3rd Wednesday Book Club- October and November 2012

3rd Wednesday Book Club had a fantastic 2012 . It just keeps getting better and better each year, due in no small part to the enthusiasm and insightful reviews that added so much to our bookish discussions. Thankyou to our lovely members!   

And now for a sneak peak at what’s in store for 3rd Wednsday Book Club in 2013. In October, we’ll be reading biography for ‘Egoreads’. In August, ‘Furreads’, join us in reading about all creatures great and small. Or maybe we’ll see you in July for ‘Artreads’ when we will discuss exactly what it takes to create a good book cover.

We wish everyone a Merry Christmas and safe and book-rich New Year. See you for our first meeting on January 16th, 2013, at 10am here at Nowra Library. Until then, Happy Reading!

And now to round off 2012, here’s a mash up of reads from our final two meetings in October and November:

Caleb’s Crossing by Geraldine Brooks
An Eye for Eternity- the Life of Manning Clark by Mark McKenna
On Writing by Stephen King
The Night Strangers by Chris Bohjalian
The Street Sweeper by Elliot Perlman
The Letters of Rachel Henning by Rachel Henning
Never Let Me Go by Kazuo Ishiguro
The Wonderful Country by Tom Lea
Cold Light by Frank Moorhouse
A Cat, a Hat and a Piece of String by Joanne Harris
Sweet Tooth by Ian McEwan
Various Pets Alive and Dead by Monica Lewycka
The New Republic by Lionel Shriver
Five Bells by Gail Jones
State of the Union by Douglas Kennedy
Unnatural Habits by Kerry Greenwood
Room by Emma Donoghue
Other People’s Country by Maureen Helen
Matilda is Missing by Caroline Overington
Washed in the Blood by Lisa Alther
Man in the Dark by Paul Auster
The Book of Illusions by Paul Auster
Oracle Night by Paul Auster
Travels in the Scriptorium by Paul Auster
Winter Journal by Paul Auster
The Fiftieth Gate by Mark Raphael Baker
A Haunted Love Story by Mark Spencer
Cusp by Josephine Wilson
In the Company of Strangers by Liz Byrski
Me For You by Jo Jo Moyes
War Brides by Helen Bryan
The Mountain by Drusill Modjeska

Most Talked About Books

brooks-calebs-crossing-440x663Caleb’s Crossing by Geraldine Brooks Geraldine Brooks remains one of our steadfast favourites here at 3rd Wednesday Book Club. Barely a month has gone by when her name has not been mentioned and her work praised. Many of our members have read, and enjoyed, Caleb’s Crossing.
 

the-letters-of-rachel-henning

The Letters of Rachel Henning by Rachel Henning
Rachel Henning left England to settle in Australia in 1854. The letters she wrote to her family back in England give a fascinating account of life in colonial Australia.

never-let-me-goNever Let Me Go by Kazuo Ishiguro- This book was described as ‘heart-rending’ by one of our book club members. With such subject matter- children raised with the pupose of harvesting/ cloning- this is hardly surprising.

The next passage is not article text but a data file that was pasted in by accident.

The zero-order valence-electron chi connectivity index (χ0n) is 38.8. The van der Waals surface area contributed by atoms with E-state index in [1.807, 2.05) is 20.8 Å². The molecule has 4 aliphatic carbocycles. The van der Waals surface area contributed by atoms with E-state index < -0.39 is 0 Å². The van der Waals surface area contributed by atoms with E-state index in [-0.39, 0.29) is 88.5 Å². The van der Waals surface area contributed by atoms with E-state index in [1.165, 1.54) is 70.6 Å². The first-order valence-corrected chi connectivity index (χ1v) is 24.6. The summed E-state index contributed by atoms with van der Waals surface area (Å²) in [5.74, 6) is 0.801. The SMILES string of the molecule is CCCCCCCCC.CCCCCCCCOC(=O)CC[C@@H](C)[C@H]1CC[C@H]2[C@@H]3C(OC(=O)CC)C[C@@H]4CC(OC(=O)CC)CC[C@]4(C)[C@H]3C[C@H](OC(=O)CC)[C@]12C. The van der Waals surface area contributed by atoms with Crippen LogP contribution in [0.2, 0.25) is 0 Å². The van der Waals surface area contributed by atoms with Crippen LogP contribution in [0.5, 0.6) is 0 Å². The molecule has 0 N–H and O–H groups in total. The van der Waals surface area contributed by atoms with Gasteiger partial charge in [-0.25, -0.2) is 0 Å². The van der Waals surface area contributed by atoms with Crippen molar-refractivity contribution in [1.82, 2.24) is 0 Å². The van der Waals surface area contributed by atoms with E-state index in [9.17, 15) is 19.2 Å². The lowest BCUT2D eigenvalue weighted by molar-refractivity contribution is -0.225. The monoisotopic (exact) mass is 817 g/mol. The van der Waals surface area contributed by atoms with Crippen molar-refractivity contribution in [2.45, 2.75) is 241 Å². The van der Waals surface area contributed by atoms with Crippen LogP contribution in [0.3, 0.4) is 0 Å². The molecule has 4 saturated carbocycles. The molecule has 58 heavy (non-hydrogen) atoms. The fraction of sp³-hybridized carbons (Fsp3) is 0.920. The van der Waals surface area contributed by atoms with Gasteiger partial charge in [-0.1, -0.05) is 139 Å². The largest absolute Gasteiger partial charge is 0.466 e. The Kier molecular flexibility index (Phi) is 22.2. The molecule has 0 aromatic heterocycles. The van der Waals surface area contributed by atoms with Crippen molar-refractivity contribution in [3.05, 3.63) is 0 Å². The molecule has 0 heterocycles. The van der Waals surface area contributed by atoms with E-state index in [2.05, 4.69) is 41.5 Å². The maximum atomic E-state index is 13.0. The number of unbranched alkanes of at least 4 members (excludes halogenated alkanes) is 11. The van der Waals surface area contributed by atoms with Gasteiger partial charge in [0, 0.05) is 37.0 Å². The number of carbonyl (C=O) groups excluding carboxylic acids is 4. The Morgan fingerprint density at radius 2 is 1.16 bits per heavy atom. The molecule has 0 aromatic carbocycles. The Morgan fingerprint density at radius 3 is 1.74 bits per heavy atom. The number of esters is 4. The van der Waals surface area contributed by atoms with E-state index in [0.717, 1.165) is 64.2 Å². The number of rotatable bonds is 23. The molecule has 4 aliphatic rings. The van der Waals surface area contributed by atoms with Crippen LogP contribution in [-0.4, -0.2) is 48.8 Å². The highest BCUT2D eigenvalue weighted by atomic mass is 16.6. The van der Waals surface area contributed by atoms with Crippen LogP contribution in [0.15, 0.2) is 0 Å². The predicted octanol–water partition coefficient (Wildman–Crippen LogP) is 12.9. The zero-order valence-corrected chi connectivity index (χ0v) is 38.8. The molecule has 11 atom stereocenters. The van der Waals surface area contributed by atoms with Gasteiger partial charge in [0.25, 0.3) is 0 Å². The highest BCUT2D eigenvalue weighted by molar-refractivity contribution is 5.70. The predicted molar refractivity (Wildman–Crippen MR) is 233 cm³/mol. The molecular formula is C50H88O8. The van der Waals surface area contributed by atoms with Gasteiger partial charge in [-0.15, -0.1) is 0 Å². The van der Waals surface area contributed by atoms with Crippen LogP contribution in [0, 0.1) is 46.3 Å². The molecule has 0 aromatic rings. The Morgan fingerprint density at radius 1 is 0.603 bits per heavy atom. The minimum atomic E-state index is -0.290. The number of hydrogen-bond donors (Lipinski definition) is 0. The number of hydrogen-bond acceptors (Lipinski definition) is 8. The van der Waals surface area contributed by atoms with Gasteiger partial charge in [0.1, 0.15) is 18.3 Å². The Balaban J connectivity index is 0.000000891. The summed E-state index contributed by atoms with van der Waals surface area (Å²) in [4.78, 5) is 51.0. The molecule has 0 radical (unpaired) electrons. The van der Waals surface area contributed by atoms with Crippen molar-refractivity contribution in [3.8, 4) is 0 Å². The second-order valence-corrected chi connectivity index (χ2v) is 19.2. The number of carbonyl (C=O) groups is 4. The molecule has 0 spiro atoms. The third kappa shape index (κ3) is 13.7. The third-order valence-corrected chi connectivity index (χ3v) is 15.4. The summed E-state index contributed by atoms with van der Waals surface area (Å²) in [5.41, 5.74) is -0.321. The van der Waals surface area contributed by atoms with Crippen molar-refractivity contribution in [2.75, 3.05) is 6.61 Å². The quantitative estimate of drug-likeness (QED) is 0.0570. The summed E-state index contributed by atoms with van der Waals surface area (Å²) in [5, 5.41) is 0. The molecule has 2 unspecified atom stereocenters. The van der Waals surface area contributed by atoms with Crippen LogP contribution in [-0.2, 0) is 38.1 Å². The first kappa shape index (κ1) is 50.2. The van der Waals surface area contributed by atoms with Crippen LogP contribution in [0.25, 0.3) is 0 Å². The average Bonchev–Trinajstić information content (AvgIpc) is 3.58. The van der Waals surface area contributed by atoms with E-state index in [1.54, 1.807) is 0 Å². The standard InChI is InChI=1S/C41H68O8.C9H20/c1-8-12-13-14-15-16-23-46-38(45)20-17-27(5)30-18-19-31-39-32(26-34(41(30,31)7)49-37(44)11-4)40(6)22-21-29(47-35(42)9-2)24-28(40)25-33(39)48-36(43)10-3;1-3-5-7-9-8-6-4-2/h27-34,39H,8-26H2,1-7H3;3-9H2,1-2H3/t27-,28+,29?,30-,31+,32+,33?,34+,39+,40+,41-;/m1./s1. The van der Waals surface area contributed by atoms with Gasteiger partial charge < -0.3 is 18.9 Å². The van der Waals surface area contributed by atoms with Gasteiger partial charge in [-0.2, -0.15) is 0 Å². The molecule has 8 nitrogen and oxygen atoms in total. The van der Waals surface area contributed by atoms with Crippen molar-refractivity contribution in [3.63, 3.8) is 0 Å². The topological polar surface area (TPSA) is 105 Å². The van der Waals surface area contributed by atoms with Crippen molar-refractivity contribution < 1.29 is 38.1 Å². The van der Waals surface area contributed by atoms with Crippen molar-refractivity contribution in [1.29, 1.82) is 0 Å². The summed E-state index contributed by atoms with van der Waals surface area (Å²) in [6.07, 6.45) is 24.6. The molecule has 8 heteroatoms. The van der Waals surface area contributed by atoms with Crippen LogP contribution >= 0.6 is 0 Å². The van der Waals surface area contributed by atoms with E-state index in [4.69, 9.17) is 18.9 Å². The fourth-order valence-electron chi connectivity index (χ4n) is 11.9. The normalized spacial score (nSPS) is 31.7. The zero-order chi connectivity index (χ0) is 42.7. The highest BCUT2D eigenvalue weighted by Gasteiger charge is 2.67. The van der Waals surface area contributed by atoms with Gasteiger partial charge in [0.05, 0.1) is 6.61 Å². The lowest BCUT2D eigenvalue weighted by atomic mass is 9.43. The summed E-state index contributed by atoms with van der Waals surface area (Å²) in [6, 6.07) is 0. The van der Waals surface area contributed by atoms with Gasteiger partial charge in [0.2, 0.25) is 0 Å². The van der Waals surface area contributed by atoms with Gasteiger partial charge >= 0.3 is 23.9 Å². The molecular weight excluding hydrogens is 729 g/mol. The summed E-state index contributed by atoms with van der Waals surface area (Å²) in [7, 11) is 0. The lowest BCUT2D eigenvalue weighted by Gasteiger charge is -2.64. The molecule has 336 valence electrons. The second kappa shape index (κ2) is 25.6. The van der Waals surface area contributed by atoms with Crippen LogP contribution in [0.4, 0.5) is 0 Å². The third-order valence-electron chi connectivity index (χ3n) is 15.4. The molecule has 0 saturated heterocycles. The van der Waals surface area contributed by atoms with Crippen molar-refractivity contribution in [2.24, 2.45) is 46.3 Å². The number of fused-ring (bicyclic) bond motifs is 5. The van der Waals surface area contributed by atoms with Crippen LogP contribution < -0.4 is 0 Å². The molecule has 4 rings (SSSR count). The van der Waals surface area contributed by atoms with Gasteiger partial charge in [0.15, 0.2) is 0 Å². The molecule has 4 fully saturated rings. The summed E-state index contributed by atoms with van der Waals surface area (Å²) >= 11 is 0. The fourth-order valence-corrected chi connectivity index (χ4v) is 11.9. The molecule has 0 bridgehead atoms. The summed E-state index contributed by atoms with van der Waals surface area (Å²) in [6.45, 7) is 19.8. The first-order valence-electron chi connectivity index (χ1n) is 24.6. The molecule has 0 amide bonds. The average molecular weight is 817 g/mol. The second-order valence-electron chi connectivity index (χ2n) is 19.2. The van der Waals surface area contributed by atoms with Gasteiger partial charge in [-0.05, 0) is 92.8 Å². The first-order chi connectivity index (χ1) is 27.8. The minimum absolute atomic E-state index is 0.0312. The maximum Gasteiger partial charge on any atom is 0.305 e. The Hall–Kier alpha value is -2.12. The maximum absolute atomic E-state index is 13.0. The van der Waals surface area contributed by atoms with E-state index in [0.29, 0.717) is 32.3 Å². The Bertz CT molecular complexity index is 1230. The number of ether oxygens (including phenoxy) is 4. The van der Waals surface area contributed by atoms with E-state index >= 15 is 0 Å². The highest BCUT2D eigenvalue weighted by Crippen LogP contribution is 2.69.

cold-light-4ebb23c98a52dCold Light by Frank Moorhouse
‘The third and last book in the Edith trilogy, which like the previous two was a great read, although I think I liked this one best. Edith has returned to Australia with her husband, Ambrose Westwood, after the failure of the League of Nations. Ambrose is attached to the British Embassy in Canberra- ie. he is a spy. Theyv are living in the Hotel Canberra. As always historical events are incorporated into the novel, such as Edith’s obsession with Burley Griffin. It is the early 1950’s in Canberra, a time when the embassies are relocating to the Capital and the Communist party is a strong movement. Unfortunately for Edith her brother Frederick is a reasonably powerful member of the party. This is meticulous writing, the characterisation is detailed as is the history. And of course we have the ‘divine Ambrose Westwood’ to tut tut over! Loved it. Edith Campbell Berry has become an icon to some readers and I read a review by someone- I think it was Annabel Crabb- who overheard two women discussing Edith and saying that when faced with a problem, they would ask ‘What would Edith do?’ – Lyn

unnatural-habitsUnnatural Habits by Kerry Greenwood ‘Another romp with the delightful Phrynne Fisher and her menagerie- Mr and Mrs Butler, Jane and Ruth,her adopted daughter, Tink, a street boy she has taken under her wing and, of course, Ember the cat and Molly the dog. When innocent young blonde girls go missing, all of Phrynne’s senses are alerted.These books are such fun. This book covered an era of Australian society when women were easy prey and not really protected- it was all about show and what the neighbours would think. Perhaps nothing has changed!’ -Lyn

the-book-of-illusionsThe Book of Illusions by Paul Auster ‘Professor David Zimmer has lost his wife and 2 children in a plane crash. Afterwards, he spends his waking hours consumed by alcohol and self-pity until one night he finds himself fascinated by an old flim on TV about Hector Mann, who was a genius of the silent cinema. This fascination leads Zimemr on a journey that he could never have imagined. I LOVED this book! It was MAGNIFICENT! Auster has written a wonderful, different and gripping story that will keep me reading his other books!’ – Elaine

Author love-in: Paul Auster

299013Paul Auster is the bestselling author of Sunset Park, Invisible, Man in the Dark, The Book of Illusions, The Brooklyn Follies and The New York Trilogy, among many other works. His books have been translated into forty-three languages. He lives in Brooklyn, New York. 

Blast From the Past

Banjo Patterson’s Collected Verse
On Our Selection by Steele Rudd
Forever Amber by Kathleen Winsor

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